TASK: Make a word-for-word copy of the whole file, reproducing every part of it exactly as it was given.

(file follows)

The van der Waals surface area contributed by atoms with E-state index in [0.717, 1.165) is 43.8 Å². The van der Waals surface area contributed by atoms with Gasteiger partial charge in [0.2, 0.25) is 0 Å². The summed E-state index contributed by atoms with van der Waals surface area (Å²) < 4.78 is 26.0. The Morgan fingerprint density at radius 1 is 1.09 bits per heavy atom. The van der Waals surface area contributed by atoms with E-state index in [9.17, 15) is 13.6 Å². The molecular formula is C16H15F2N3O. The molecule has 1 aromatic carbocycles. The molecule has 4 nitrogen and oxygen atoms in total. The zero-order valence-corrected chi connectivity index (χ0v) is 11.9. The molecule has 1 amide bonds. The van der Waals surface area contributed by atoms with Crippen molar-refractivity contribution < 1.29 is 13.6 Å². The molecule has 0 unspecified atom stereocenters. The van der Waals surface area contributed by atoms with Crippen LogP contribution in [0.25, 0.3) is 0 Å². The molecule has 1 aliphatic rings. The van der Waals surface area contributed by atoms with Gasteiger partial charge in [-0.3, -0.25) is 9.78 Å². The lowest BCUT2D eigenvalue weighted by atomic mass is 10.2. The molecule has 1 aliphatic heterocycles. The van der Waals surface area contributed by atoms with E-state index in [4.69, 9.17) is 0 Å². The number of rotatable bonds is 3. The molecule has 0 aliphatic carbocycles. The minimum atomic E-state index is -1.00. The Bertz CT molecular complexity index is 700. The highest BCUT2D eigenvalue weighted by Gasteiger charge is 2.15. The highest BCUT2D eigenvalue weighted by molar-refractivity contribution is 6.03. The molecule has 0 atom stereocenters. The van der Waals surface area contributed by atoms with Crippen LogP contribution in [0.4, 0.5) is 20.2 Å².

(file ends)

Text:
The van der Waals surface area contributed by atoms with E-state index in [0.717, 1.165) is 43.8 Å². The van der Waals surface area contributed by atoms with Gasteiger partial charge in [0.2, 0.25) is 0 Å². The summed E-state index contributed by atoms with van der Waals surface area (Å²) < 4.78 is 26.0. The Morgan fingerprint density at radius 1 is 1.09 bits per heavy atom. The van der Waals surface area contributed by atoms with E-state index in [9.17, 15) is 13.6 Å². The molecular formula is C16H15F2N3O. The molecule has 1 aromatic carbocycles. The molecule has 4 nitrogen and oxygen atoms in total. The zero-order valence-corrected chi connectivity index (χ0v) is 11.9. The molecule has 1 amide bonds. The van der Waals surface area contributed by atoms with Crippen molar-refractivity contribution < 1.29 is 13.6 Å². The molecule has 0 unspecified atom stereocenters. The van der Waals surface area contributed by atoms with Crippen LogP contribution in [0.25, 0.3) is 0 Å². The molecule has 1 aliphatic rings. The van der Waals surface area contributed by atoms with Gasteiger partial charge in [-0.3, -0.25) is 9.78 Å². The lowest BCUT2D eigenvalue weighted by atomic mass is 10.2. The molecule has 1 aliphatic heterocycles. The van der Waals surface area contributed by atoms with E-state index in [4.69, 9.17) is 0 Å². The number of rotatable bonds is 3. The molecule has 0 aliphatic carbocycles. The minimum atomic E-state index is -1.00. The Bertz CT molecular complexity index is 700. The highest BCUT2D eigenvalue weighted by Gasteiger charge is 2.15. The highest BCUT2D eigenvalue weighted by molar-refractivity contribution is 6.03. The molecule has 0 atom stereocenters. The van der Waals surface area contributed by atoms with Crippen LogP contribution in [0.4, 0.5) is 20.2 Å².